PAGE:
Today’s tour of turn-of-the-20th-century Brisbane is brought to you by digitised postcards from our collection, while the commentary is provided by this tourist guide, produced by the Queensland Government Tourist Bureau from the same period. So make yourself comfortable and get ready to discover this great city.
Let the tour commence….
“Brisbane, the capital of the State of Queensland, is perhaps the most picturesque city in the Commonwealth. It stretches across an amphitheatre of dark-blue hills and emerald flats, through which, like a silver ribbon, winds the stately river that bears its name.”
“The chief business centres are Queen Street and Fortitude Valley, where many business establishments do a trade over the entire State and beyond.”
“Brisbane possesses one of the best electric tramway services in the world, which, on the average, carries 60,000 persons a day and earns £125,000 a year in penny fares. During Exhibition week the trams carry half a million passengers, the figure for 1906 being 619,342, and for 1907, 639,121. The city is lit by electricity and by gas.”
“Brisbane abounds in fine buildings, among which may be mentioned the new Executive Offices – an imposing structure – the Treasury, Parliament House, the Queensland National Bank, Supreme Court, Queensland Club, the Central Railway Station, and the Commercial Travellers’ Club.”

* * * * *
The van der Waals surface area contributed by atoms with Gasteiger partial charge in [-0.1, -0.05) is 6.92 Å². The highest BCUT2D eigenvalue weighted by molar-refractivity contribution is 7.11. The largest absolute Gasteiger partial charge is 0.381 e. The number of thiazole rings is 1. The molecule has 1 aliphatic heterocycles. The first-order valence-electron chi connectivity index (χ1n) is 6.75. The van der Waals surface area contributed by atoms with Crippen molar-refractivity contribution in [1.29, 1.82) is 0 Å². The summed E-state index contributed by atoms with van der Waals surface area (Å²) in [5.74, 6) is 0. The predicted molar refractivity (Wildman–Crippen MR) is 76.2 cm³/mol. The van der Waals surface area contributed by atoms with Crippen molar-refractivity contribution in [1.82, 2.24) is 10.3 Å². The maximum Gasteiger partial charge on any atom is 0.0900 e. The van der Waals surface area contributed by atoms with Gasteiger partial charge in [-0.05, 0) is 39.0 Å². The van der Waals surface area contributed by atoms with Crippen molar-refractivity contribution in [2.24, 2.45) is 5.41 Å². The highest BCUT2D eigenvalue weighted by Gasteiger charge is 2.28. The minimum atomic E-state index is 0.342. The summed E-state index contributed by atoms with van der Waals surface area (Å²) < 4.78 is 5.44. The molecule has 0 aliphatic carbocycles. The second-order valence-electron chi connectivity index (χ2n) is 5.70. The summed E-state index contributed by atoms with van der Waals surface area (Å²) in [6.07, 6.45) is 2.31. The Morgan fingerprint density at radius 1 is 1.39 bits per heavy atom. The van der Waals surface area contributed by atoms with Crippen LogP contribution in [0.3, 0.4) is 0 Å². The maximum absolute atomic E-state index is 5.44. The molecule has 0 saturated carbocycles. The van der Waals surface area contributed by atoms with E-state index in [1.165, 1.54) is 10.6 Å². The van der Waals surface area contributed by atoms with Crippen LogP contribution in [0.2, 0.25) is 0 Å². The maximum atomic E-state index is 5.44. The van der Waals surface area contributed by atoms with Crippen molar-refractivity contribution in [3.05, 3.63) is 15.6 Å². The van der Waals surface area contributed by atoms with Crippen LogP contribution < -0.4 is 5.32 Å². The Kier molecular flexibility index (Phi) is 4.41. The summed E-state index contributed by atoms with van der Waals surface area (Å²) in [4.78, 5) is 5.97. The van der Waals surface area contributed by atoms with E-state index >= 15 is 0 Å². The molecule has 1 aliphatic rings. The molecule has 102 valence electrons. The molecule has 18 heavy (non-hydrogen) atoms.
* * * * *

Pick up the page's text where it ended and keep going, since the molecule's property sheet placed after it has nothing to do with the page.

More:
“During August in each year an exhibition of produce, manufactures, and live stock is held in the fine grounds at Bowen Park…. In 1906 over 34,000 people attended on the principal day…”
“The city contains many fine parks and recreation grounds, the principal being Queen’s Park and Botanic Gardens, the Acclimatisation Society’s Garden, Albert Park, Brisbane Cricket Grounds (Five Ways), Victoria Park, and several others.”
“In addition to the Government State schools, Brisbane is well supplied with educational institutions, such as the Brisbane Boys’ Grammar School, Brisbane Girls’ Grammar School, School of Arts, two Technical Colleges, Queensland University Extension (Students’ Movement), and Public Library and Museum. The movement for the establishment of a Queensland University is steadily gaining ground.”
“All suburbs are now linked by tram and rail with the city. Some of them are of great natural beauty, such as Hamilton, Clayfield, and Toowong.”
“[I]ts climate closely resembles that of Southern California – that is to say, it enjoys one of the mildest temperatures in the world.”
“Many charming charming seaside resorts are within easy distance of the metropolis, the principal being Cleveland, Humpybong, Redcliffe, Manly, Sandgate, Wellington Point, Wynnum, Southport, and Tweed Heads.”
You can view more digitised vintage postcards of Brisbane via our One Search catalogue.